4. It's normal in the months after coming back from a surgery like that. And last year, his doctors told David that the first half of the season would be difficult. As it turned out, the first muscular injury (abdominal tear) already came before his comeback, delaying it. And that wasn't unusual, after having been away from the Tour for over nine months.

    But the adductor/hamstring problems seem to have become a pattern by now. As has a general kind of fragility and David running out of gas after tough matches or playing several in a row.
    I just think that he has certain expectations of what he wants to be able to accomplish on Tour and by now I'm starting to wonder whether his body is still up to the task.

    ReplyDelete
  5. Davis Cup Update:
    David couldn't take the plane from Córdoba to Buenos Aires this morning (because of volcanic ash from an eruption over in Chile).
    So now he's on his way to Buenos Aires and the Parque Roca by car.

    ReplyDelete
  6. oh thanks Julia :)
    I've just tuned in to watch the 1st match Monaco/Golubev, hoping to see David courtside.
    (stream available on LSH)
    we'll probably see him in the next match.

    ReplyDelete
  7. Okay, so the LSH people woke up after all. I'll add them to the list.
    It's a 700km drive... I hope David gets there in one piece.

    ReplyDelete
  8. wow 700km. I hope he and/or his driver are driving safely.
    It's okay to miss the 1st day then.

    ReplyDelete
  9. Thanks for the summary, Julia. Not the most uplifting stuff, but certainly it is reality. It's been a difficult two years for David and his followers. Mira and Julia, you may be on to something with your assessments. "Since hip surgery David's locomotory system has somehow been out of balance." I like that. Makes sense to me. Oh, and now volcanoes. Wouldn't surprise me if David is driving like it's a road rally

    ReplyDelete
  10. lol John, just had the exact same thought, I hope David has a driver. And we can imagine how much he is excited to arrive in Buenos Aires...

    ReplyDelete
  11. If he drives fast(which i suppose he does haha) he can get there in about 5 hours,maybe even a little less.

    ReplyDelete
  12. I didn't catch it live but apparently TyC Sports did a live phone interview with David, on his way to Buenos Aires. And he said that he's going to start training again on Monday.
    - Good news. :)

    But yeah, John, the impression I get is that something is wrong with the whole system. I just hope they'll find a way of getting it right. And soon...

    ReplyDelete
  13. Yeah, I would agree. Something isn't right.

    ReplyDelete
  14. If I might be blunt here, I can tell you what is not right: the amount of time these coaches and trainers spent making his physique work against him rather than FOR him. He's had issues with his abdomen for years; rather than do strength-training exercises to improve its flexibility and resistance to injury, they recommend padding it with-wait for it-FAT!! Really? I don't have to elaborate about the other issues, do I?

    ReplyDelete
  15. That's what someone posted here. I've never seen or read anything to that extent anywhere else.

    ReplyDelete
  16. You're not going to read about it anywhere; that's the thing. No one in a position to impact a player's career is going to damage their credibility that way. Instead, they do the work behind the scenes and hope no one finds out.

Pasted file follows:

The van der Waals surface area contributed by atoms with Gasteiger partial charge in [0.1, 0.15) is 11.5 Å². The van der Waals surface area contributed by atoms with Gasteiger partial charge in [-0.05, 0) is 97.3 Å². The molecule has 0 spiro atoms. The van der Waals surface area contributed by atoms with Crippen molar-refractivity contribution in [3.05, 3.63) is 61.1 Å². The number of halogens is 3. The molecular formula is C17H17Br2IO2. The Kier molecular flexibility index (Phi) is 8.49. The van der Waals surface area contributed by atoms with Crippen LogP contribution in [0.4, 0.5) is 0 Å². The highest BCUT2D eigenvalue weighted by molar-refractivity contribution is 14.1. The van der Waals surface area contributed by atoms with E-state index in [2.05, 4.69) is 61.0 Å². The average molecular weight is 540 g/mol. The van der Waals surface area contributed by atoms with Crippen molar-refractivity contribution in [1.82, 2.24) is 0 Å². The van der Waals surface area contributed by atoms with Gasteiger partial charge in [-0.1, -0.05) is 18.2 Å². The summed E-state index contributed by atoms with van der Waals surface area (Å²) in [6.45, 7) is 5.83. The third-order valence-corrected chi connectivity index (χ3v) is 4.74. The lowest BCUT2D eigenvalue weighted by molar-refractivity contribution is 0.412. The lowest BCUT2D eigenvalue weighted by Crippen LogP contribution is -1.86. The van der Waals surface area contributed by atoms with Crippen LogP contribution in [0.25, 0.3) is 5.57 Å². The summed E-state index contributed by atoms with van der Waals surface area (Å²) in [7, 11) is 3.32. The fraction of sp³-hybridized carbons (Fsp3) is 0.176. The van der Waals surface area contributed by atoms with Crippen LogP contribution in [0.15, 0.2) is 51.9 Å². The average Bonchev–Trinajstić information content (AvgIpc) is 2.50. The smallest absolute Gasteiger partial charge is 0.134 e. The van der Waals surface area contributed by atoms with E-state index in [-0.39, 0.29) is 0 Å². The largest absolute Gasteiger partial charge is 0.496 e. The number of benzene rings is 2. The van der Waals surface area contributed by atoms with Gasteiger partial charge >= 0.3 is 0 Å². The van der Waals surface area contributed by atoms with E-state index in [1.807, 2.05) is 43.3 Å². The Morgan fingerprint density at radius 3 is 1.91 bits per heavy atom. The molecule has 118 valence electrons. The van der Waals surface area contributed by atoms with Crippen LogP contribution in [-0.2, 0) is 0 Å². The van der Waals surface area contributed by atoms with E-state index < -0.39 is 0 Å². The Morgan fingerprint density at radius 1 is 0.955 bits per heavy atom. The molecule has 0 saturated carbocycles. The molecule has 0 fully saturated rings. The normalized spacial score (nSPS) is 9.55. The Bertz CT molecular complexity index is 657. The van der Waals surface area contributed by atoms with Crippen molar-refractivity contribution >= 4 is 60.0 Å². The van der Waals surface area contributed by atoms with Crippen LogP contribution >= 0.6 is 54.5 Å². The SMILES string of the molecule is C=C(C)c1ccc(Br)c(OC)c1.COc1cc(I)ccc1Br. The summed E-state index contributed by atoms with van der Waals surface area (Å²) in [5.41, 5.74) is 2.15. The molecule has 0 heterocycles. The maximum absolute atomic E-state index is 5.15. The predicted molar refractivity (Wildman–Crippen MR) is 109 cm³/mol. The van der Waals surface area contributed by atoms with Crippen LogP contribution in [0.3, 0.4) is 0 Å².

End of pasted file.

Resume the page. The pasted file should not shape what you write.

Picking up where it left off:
ReplyDelete
  17. Or maybe someone just went and slightly misinterpreted something that they actually said. ;)

    ReplyDelete
  18. Good analysis Tiffany!! I totally agree.

    ReplyDelete
  19. Allow me me clarify something about the statement that VD reader was referring to and which Tiffany has quoted:
    The question was whether David should lose as much weight as possible to be fitter in general and to avoid injuries, including abdominal problems. To which his team basically just said that making him lose too much weight wasn't going to make him more stable, physically. - That's where it all came from.

    But right now, it's a different situation. And his weight is not the problem.

    ReplyDelete
  20. Julia, the person I spoke with some years ago commented on the issue. To me it did not sound like a misinterpretation. This person was pretty lucid in her analysis.

    ReplyDelete
  21. Well, I never believed that being as thin as possible was going to cure all of his injury worries just like that. Of course you can see that differently.
    And with misinterpretation I meant the VD reader who posted exactly what you've quoted, a while ago.

    But still, I think the situation is different now.

    ReplyDelete
  22. Thanks Julia! But I still believe that he doesn’t have the right/professional people surrounding him…like trainer, coach…
    It’s simple… “You get what you pay for”

    ReplyDelete
  23. Well, I was hoping for years that one day he might get a non-Argentine coach. A fresh start, a new and different perspective... But - it's not going to happen. And the rest of his team are his friends, he's not going to dump them, even if things aren't going well.

    ReplyDelete
  24. He should take Agassi if hes up for it,the perfect example of a man playing great in his 30s.

    ReplyDelete
  25. I'm not advocating thinness as a cure-all because he is not naturally thin. However, working with his natural physique, which is more small-to-medium size, thee would have been better results in terms of physical health.